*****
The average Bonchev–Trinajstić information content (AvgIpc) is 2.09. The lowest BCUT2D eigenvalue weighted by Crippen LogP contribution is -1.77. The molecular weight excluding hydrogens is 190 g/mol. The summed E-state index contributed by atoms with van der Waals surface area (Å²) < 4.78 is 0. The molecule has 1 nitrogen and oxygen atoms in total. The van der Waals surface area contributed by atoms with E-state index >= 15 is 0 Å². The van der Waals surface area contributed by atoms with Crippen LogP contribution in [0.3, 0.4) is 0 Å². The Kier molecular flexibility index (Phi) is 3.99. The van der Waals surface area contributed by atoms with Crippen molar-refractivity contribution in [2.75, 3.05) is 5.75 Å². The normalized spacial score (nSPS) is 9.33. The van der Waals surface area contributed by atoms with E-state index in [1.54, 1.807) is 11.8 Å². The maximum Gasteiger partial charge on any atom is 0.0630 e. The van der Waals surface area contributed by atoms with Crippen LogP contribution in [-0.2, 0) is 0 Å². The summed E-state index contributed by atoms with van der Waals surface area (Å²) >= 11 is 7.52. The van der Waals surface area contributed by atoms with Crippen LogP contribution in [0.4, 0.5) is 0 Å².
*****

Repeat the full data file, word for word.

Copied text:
The average Bonchev–Trinajstić information content (AvgIpc) is 2.09. The lowest BCUT2D eigenvalue weighted by Crippen LogP contribution is -1.77. The molecular weight excluding hydrogens is 190 g/mol. The summed E-state index contributed by atoms with van der Waals surface area (Å²) < 4.78 is 0. The molecule has 1 nitrogen and oxygen atoms in total. The van der Waals surface area contributed by atoms with E-state index >= 15 is 0 Å². The van der Waals surface area contributed by atoms with Crippen LogP contribution in [0.3, 0.4) is 0 Å². The Kier molecular flexibility index (Phi) is 3.99. The van der Waals surface area contributed by atoms with Crippen molar-refractivity contribution in [2.75, 3.05) is 5.75 Å². The normalized spacial score (nSPS) is 9.33. The van der Waals surface area contributed by atoms with E-state index in [1.54, 1.807) is 11.8 Å². The maximum Gasteiger partial charge on any atom is 0.0630 e. The van der Waals surface area contributed by atoms with Crippen LogP contribution in [-0.2, 0) is 0 Å². The summed E-state index contributed by atoms with van der Waals surface area (Å²) >= 11 is 7.52. The van der Waals surface area contributed by atoms with Crippen LogP contribution in [0.4, 0.5) is 0 Å².